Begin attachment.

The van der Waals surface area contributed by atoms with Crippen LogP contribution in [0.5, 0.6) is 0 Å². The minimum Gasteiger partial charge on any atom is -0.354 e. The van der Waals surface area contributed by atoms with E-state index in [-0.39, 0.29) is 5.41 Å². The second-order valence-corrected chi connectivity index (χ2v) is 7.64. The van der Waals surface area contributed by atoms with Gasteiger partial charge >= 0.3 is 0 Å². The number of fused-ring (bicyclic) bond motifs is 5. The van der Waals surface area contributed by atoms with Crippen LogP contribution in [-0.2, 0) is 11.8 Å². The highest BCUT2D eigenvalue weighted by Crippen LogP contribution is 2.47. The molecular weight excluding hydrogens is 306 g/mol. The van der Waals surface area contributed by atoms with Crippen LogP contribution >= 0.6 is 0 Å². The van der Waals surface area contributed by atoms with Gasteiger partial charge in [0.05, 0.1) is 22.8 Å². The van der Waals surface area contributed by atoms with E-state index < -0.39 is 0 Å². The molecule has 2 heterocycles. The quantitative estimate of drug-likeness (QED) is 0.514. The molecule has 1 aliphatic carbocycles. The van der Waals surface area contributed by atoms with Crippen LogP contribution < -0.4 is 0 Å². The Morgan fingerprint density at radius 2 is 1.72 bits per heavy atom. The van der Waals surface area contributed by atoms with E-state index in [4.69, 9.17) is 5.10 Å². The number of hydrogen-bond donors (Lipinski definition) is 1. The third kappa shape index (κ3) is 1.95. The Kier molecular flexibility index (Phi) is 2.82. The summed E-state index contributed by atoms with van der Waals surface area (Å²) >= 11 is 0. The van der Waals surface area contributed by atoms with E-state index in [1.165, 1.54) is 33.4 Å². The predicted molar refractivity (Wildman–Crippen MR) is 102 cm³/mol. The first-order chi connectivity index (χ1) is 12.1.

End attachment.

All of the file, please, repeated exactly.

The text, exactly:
The van der Waals surface area contributed by atoms with Crippen LogP contribution in [0.5, 0.6) is 0 Å². The minimum Gasteiger partial charge on any atom is -0.354 e. The van der Waals surface area contributed by atoms with E-state index in [-0.39, 0.29) is 5.41 Å². The second-order valence-corrected chi connectivity index (χ2v) is 7.64. The van der Waals surface area contributed by atoms with Gasteiger partial charge >= 0.3 is 0 Å². The number of fused-ring (bicyclic) bond motifs is 5. The van der Waals surface area contributed by atoms with Crippen LogP contribution in [-0.2, 0) is 11.8 Å². The highest BCUT2D eigenvalue weighted by Crippen LogP contribution is 2.47. The molecular weight excluding hydrogens is 306 g/mol. The van der Waals surface area contributed by atoms with Crippen LogP contribution >= 0.6 is 0 Å². The van der Waals surface area contributed by atoms with Gasteiger partial charge in [0.05, 0.1) is 22.8 Å². The van der Waals surface area contributed by atoms with E-state index < -0.39 is 0 Å². The molecule has 2 heterocycles. The quantitative estimate of drug-likeness (QED) is 0.514. The molecule has 1 aliphatic carbocycles. The van der Waals surface area contributed by atoms with Crippen LogP contribution < -0.4 is 0 Å². The Morgan fingerprint density at radius 2 is 1.72 bits per heavy atom. The van der Waals surface area contributed by atoms with E-state index in [4.69, 9.17) is 5.10 Å². The number of hydrogen-bond donors (Lipinski definition) is 1. The third kappa shape index (κ3) is 1.95. The Kier molecular flexibility index (Phi) is 2.82. The summed E-state index contributed by atoms with van der Waals surface area (Å²) >= 11 is 0. The van der Waals surface area contributed by atoms with E-state index in [1.165, 1.54) is 33.4 Å². The predicted molar refractivity (Wildman–Crippen MR) is 102 cm³/mol. The first-order chi connectivity index (χ1) is 12.1.